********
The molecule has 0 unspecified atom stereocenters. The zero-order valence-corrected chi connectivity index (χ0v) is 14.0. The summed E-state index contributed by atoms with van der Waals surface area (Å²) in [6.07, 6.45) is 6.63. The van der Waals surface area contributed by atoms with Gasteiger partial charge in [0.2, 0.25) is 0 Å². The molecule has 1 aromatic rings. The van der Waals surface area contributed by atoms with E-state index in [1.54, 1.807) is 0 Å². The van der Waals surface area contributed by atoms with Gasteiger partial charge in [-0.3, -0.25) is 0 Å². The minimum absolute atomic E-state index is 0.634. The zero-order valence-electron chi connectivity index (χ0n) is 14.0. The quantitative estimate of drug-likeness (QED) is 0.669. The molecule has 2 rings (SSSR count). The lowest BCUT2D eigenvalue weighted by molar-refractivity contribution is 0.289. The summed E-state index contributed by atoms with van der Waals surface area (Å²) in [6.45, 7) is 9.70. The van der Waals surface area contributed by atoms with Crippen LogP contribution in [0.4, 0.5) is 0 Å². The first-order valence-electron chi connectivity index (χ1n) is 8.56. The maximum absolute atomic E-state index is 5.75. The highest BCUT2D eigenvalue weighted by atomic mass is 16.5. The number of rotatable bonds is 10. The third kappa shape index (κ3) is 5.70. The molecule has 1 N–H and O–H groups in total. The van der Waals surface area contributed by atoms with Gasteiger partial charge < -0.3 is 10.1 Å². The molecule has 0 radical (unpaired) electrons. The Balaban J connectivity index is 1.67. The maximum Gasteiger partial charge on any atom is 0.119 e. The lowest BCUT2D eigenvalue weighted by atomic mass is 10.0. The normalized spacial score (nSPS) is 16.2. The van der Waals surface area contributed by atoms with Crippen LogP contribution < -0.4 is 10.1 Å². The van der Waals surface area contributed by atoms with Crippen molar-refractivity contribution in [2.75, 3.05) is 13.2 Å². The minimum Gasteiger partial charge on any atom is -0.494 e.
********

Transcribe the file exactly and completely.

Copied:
The molecule has 0 unspecified atom stereocenters. The zero-order valence-corrected chi connectivity index (χ0v) is 14.0. The summed E-state index contributed by atoms with van der Waals surface area (Å²) in [6.07, 6.45) is 6.63. The van der Waals surface area contributed by atoms with Gasteiger partial charge in [0.2, 0.25) is 0 Å². The molecule has 1 aromatic rings. The van der Waals surface area contributed by atoms with E-state index in [1.54, 1.807) is 0 Å². The van der Waals surface area contributed by atoms with Gasteiger partial charge in [-0.3, -0.25) is 0 Å². The minimum absolute atomic E-state index is 0.634. The zero-order valence-electron chi connectivity index (χ0n) is 14.0. The quantitative estimate of drug-likeness (QED) is 0.669. The molecule has 2 rings (SSSR count). The lowest BCUT2D eigenvalue weighted by molar-refractivity contribution is 0.289. The summed E-state index contributed by atoms with van der Waals surface area (Å²) in [6.45, 7) is 9.70. The van der Waals surface area contributed by atoms with Crippen LogP contribution in [0.4, 0.5) is 0 Å². The first-order valence-electron chi connectivity index (χ1n) is 8.56. The maximum absolute atomic E-state index is 5.75. The highest BCUT2D eigenvalue weighted by atomic mass is 16.5. The number of rotatable bonds is 10. The third kappa shape index (κ3) is 5.70. The molecule has 1 N–H and O–H groups in total. The van der Waals surface area contributed by atoms with Gasteiger partial charge < -0.3 is 10.1 Å². The molecule has 0 radical (unpaired) electrons. The Balaban J connectivity index is 1.67. The maximum Gasteiger partial charge on any atom is 0.119 e. The lowest BCUT2D eigenvalue weighted by atomic mass is 10.0. The normalized spacial score (nSPS) is 16.2. The van der Waals surface area contributed by atoms with Crippen LogP contribution < -0.4 is 10.1 Å². The van der Waals surface area contributed by atoms with Crippen molar-refractivity contribution in [2.75, 3.05) is 13.2 Å². The minimum Gasteiger partial charge on any atom is -0.494 e.